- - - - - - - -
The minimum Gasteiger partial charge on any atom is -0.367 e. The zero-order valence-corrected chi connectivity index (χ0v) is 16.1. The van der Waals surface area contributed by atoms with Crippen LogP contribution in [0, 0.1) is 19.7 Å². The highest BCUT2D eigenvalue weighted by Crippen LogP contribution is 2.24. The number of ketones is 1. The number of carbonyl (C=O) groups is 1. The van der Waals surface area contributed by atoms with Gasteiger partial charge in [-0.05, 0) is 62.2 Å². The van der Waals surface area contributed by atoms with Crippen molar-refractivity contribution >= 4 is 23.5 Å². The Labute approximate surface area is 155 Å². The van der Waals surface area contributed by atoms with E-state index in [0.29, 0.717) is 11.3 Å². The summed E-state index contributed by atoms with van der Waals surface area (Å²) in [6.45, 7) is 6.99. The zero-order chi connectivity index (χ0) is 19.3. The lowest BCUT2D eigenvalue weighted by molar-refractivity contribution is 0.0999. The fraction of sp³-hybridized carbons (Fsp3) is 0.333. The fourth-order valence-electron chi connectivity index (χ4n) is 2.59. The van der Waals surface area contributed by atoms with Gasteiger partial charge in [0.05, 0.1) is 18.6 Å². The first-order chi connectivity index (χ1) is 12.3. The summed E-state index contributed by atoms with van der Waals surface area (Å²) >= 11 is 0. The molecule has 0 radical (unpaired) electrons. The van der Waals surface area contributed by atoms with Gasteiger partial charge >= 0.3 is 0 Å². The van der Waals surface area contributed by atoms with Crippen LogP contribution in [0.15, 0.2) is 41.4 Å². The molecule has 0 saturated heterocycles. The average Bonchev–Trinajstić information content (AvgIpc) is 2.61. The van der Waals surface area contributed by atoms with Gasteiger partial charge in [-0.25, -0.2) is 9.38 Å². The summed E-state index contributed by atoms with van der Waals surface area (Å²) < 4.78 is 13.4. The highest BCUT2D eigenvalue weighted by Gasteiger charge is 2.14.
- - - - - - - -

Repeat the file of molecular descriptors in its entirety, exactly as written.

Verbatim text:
The minimum Gasteiger partial charge on any atom is -0.367 e. The zero-order valence-corrected chi connectivity index (χ0v) is 16.1. The van der Waals surface area contributed by atoms with Crippen LogP contribution in [0, 0.1) is 19.7 Å². The highest BCUT2D eigenvalue weighted by Crippen LogP contribution is 2.24. The number of ketones is 1. The number of carbonyl (C=O) groups is 1. The van der Waals surface area contributed by atoms with Gasteiger partial charge in [-0.05, 0) is 62.2 Å². The van der Waals surface area contributed by atoms with Crippen molar-refractivity contribution >= 4 is 23.5 Å². The Labute approximate surface area is 155 Å². The van der Waals surface area contributed by atoms with E-state index in [0.29, 0.717) is 11.3 Å². The summed E-state index contributed by atoms with van der Waals surface area (Å²) in [6.45, 7) is 6.99. The zero-order chi connectivity index (χ0) is 19.3. The lowest BCUT2D eigenvalue weighted by molar-refractivity contribution is 0.0999. The fraction of sp³-hybridized carbons (Fsp3) is 0.333. The fourth-order valence-electron chi connectivity index (χ4n) is 2.59. The van der Waals surface area contributed by atoms with Gasteiger partial charge in [0.05, 0.1) is 18.6 Å². The first-order chi connectivity index (χ1) is 12.3. The summed E-state index contributed by atoms with van der Waals surface area (Å²) >= 11 is 0. The molecule has 0 radical (unpaired) electrons. The van der Waals surface area contributed by atoms with Gasteiger partial charge >= 0.3 is 0 Å². The van der Waals surface area contributed by atoms with Crippen LogP contribution in [0.15, 0.2) is 41.4 Å². The molecule has 0 saturated heterocycles. The average Bonchev–Trinajstić information content (AvgIpc) is 2.61. The van der Waals surface area contributed by atoms with Gasteiger partial charge in [-0.25, -0.2) is 9.38 Å². The summed E-state index contributed by atoms with van der Waals surface area (Å²) < 4.78 is 13.4. The highest BCUT2D eigenvalue weighted by Gasteiger charge is 2.14.